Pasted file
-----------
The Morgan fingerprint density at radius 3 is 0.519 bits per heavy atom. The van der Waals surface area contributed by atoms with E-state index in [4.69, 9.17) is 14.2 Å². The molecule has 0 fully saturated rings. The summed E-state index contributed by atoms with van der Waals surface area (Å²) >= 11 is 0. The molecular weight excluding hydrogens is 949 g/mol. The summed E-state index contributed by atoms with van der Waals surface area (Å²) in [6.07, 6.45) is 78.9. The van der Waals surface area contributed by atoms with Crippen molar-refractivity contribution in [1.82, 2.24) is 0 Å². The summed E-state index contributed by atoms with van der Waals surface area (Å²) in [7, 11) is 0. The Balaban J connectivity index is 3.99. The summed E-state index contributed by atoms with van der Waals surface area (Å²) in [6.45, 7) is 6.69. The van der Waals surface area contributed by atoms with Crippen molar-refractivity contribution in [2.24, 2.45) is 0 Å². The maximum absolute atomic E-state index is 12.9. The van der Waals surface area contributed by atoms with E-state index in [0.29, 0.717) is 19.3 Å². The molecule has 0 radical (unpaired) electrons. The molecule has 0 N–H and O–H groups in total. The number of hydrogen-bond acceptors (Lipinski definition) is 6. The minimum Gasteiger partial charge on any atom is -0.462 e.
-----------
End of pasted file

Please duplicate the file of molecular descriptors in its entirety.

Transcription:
The Morgan fingerprint density at radius 3 is 0.519 bits per heavy atom. The van der Waals surface area contributed by atoms with E-state index in [4.69, 9.17) is 14.2 Å². The molecule has 0 fully saturated rings. The summed E-state index contributed by atoms with van der Waals surface area (Å²) >= 11 is 0. The molecular weight excluding hydrogens is 949 g/mol. The summed E-state index contributed by atoms with van der Waals surface area (Å²) in [6.07, 6.45) is 78.9. The van der Waals surface area contributed by atoms with Crippen molar-refractivity contribution in [1.82, 2.24) is 0 Å². The summed E-state index contributed by atoms with van der Waals surface area (Å²) in [7, 11) is 0. The Balaban J connectivity index is 3.99. The summed E-state index contributed by atoms with van der Waals surface area (Å²) in [6.45, 7) is 6.69. The van der Waals surface area contributed by atoms with Crippen molar-refractivity contribution in [2.24, 2.45) is 0 Å². The maximum absolute atomic E-state index is 12.9. The van der Waals surface area contributed by atoms with E-state index in [0.29, 0.717) is 19.3 Å². The molecule has 0 radical (unpaired) electrons. The molecule has 0 N–H and O–H groups in total. The number of hydrogen-bond acceptors (Lipinski definition) is 6. The minimum Gasteiger partial charge on any atom is -0.462 e.